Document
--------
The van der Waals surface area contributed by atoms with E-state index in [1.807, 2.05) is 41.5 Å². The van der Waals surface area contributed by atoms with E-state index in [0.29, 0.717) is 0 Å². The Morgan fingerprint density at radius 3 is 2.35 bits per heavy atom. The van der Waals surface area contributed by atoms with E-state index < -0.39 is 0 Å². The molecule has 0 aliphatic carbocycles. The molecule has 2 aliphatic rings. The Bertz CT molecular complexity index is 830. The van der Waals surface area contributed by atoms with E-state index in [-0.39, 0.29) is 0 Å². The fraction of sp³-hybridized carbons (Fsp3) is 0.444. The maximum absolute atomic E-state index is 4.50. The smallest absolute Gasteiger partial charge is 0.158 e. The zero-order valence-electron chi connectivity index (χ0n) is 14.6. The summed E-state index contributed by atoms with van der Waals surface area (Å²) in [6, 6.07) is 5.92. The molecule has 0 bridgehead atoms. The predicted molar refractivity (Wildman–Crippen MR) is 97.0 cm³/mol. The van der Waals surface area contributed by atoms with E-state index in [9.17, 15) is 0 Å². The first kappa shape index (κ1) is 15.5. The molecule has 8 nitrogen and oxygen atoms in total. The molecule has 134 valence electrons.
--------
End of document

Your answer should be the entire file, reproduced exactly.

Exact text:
The van der Waals surface area contributed by atoms with E-state index in [1.807, 2.05) is 41.5 Å². The van der Waals surface area contributed by atoms with E-state index in [0.29, 0.717) is 0 Å². The Morgan fingerprint density at radius 3 is 2.35 bits per heavy atom. The van der Waals surface area contributed by atoms with E-state index < -0.39 is 0 Å². The molecule has 0 aliphatic carbocycles. The molecule has 2 aliphatic rings. The Bertz CT molecular complexity index is 830. The van der Waals surface area contributed by atoms with E-state index in [-0.39, 0.29) is 0 Å². The fraction of sp³-hybridized carbons (Fsp3) is 0.444. The maximum absolute atomic E-state index is 4.50. The smallest absolute Gasteiger partial charge is 0.158 e. The zero-order valence-electron chi connectivity index (χ0n) is 14.6. The summed E-state index contributed by atoms with van der Waals surface area (Å²) in [6, 6.07) is 5.92. The molecule has 0 bridgehead atoms. The predicted molar refractivity (Wildman–Crippen MR) is 97.0 cm³/mol. The van der Waals surface area contributed by atoms with E-state index in [9.17, 15) is 0 Å². The first kappa shape index (κ1) is 15.5. The molecule has 8 nitrogen and oxygen atoms in total. The molecule has 134 valence electrons.